UNITED NATIONS Palestinian President Mahmoud Abbas on Thursday urged the U.N. General Assembly to grant de facto recognition to a sovereign state of Palestine by upgrading the U.N. observer status of the Palestinian Authority from "entity" to "non-member state."
"Sixty-five years ago on this day, the United Nations General Assembly adopted resolution 181, which partitioned the land of historic Palestine into two states and became the birth certificate for Israel," Abbas told the 193-nation assembly after receiving a standing ovation.
"The General Assembly is called upon today to issue a birth certificate of the reality of the State of Palestine," he said.
The assembly is expected to approve a resolution shortly that implicitly recognizes Palestinian statehood, despite threats by the United States and Israel to punish the Palestinians by withholding funds for the West Bank government.
The move would lift the Palestinian Authority's U.N. observer status from "entity" to "non-member state," like the Vatican. It is expected to pass easily in the 193-nation General Assembly. At least 15 European states plan to vote for it.
Israel, the United States and a handful of other members are set to vote against what they see as a largely symbolic and counterproductive move by the Palestinians, which takes place on the anniversary of the assembly's adoption of resolution 181 on the partition of Palestine into Jewish and Arab states.
Israeli Foreign Minister Avigdor Lieberman is in New York, but did not address the assembly. Israeli U.N. Ambassador Ron Prosor spoke after Abbas, reiterating the Jewish state's desire for peace with Palestinians, but opposing the resolution.
"It doesn't enhance peace," Prosor said ahead of the vote on the resolution. "It pushes it backwards."
"No decision by the U.N. can break the 4,000-year-old bond between the people of Israel and the land of Israel," he said.
Granting Palestinians the title of "non-member observer state" falls short of full U.N. membership - something the Palestinians failed to achieve last year. But it would allow them access to the International Criminal Court and other international bodies, should they choose to join them.
"The ICC issue is what the Israelis are really worried about," a U.N. official said on condition of anonymity. "They know this whole process isn't really symbolic, except for that."
ISRAEL TONES DOWN THREATS
Abbas has been leading the campaign to win support for the resolution, which follows an eight-day conflict this month between Israel and Islamists in the Gaza Strip, who are pledged to Israel's destruction and oppose a negotiated peace.
The U.S. State Department made a last-ditch effort to get Abbas to reconsider, but the Palestinian Authority, which exercises limited self-rule in the Israeli-occupied West Bank, refused to turn back.
Secretary of State Hillary Clinton repeated to reporters in Washington on Wednesday the U.S. view that "the path to a two-state solution that fulfills the aspirations of the Palestinian people is through Jerusalem and Ramallah, not New York."
The U.S. State Department has repeatedly warned that the U.N. status change could lead to a reduction of U.S. economic support for the Palestinians. The Israelis have also warned they might take significant deductions out of monthly transfers of duties that Israel collects on the Palestinians' behalf.
Despite its fierce opposition, Israel seems concerned not to find itself diplomatically isolated. It has recently toned down threats of retaliation in the face of wide international support for the initiative, notably among its European allies.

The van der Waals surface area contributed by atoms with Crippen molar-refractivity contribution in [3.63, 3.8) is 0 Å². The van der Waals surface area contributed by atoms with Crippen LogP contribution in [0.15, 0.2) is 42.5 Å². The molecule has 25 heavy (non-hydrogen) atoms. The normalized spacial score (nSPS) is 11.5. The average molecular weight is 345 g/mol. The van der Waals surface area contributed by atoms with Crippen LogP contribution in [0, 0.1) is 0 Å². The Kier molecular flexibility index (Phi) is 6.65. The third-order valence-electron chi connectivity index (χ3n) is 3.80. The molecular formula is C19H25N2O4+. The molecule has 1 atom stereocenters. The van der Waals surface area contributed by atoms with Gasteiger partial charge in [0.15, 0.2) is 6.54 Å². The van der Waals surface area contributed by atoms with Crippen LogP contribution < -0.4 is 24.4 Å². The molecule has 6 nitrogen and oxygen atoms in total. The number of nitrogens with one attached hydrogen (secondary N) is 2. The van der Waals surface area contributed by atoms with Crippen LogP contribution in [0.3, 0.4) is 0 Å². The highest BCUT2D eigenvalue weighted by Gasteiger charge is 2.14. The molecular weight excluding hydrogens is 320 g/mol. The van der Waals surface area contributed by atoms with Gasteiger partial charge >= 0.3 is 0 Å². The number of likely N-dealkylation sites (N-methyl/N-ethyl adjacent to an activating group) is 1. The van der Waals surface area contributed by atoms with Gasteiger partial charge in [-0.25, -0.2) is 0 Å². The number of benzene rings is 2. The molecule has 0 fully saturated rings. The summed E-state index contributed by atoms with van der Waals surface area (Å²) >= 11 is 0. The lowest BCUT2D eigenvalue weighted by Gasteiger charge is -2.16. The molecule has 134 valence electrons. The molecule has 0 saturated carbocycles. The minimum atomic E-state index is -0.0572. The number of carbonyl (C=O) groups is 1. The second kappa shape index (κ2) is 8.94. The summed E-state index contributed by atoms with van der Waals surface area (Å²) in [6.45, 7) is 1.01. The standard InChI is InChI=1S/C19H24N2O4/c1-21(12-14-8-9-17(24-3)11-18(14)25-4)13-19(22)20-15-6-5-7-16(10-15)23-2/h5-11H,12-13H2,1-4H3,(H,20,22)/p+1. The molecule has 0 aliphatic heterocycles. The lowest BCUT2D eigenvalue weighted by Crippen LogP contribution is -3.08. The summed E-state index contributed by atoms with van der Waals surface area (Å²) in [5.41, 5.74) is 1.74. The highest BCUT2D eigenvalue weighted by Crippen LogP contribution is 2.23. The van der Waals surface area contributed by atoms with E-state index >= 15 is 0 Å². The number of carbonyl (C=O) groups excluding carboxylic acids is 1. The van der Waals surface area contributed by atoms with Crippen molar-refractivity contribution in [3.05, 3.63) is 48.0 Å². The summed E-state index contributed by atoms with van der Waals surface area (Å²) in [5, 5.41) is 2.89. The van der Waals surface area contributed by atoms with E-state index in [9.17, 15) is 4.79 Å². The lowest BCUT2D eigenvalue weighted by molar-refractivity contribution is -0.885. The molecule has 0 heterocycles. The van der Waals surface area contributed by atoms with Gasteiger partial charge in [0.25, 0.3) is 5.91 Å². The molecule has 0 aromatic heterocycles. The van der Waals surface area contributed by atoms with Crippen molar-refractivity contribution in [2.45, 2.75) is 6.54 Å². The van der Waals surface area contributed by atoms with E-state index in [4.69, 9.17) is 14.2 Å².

But U.N. diplomats say Israel's reaction might not be so measured if the Palestinians seek ICC action against Israel on charges of war crimes, crimes against humanity or other crimes the court would have jurisdiction over.
The European Union, a key donor for the Palestinians, has made clear it will not curtail aid after Thursday's vote.
Flag-waving Palestinians thronged the squares of the West Bank and Gaza Strip before Thursday's vote. In a rare show of unity, Abbas's Islamist rivals, Hamas, who have ruled Gaza since a brief civil war in 2007, let backers of the president's Fatah movement hold demonstrations.
Peace talks have been stalled for two years, mainly over Israeli settlements in the West Bank, which have expanded despite being deemed illegal by most of the world. There are 4.3 million Palestinians in the West Bank and Gaza.
In the draft resolution, the Palestinians have pledged to relaunch the peace process immediately following the U.N. vote.
With strong support from the developing world that makes up the majority of U.N. members, it is virtually assured of securing more than the requisite simple majority. Palestinian officials hope for more than 130 yes votes.
Abbas has focused on securing as many votes as possible from Europe, and his efforts appear to have paid off.
Austria, Denmark, Norway, Finland, France, Greece, Iceland, Ireland, Italy, Luxembourg, Malta, Portugal, Spain, Sweden and Switzerland all pledged to support the resolution. Britain said it was prepared to vote yes, but only if the Palestinians fulfilled certain conditions.
The fiercely pro-Israel Czech Republic was planning to vote against the move, dashing European hopes of avoiding any no votes that would create a three-way split on the continent into supporters, abstainers and opponents.
It was unclear whether some of the many undecided Europeans would join the Czechs. Germany, Hungary, the Netherlands, Estonia and Lithuania plan to abstain.
(Andrew Quinn in Washington, Noah Browning in Ramallah, Jeffrey Heller in Jerusalem, Michelle Nichols in New York, Robert Mueller in Prague, Gabriela Baczynska and Reuters bureaux in Europe and elsewhere; Editing by Cynthia Osterman)
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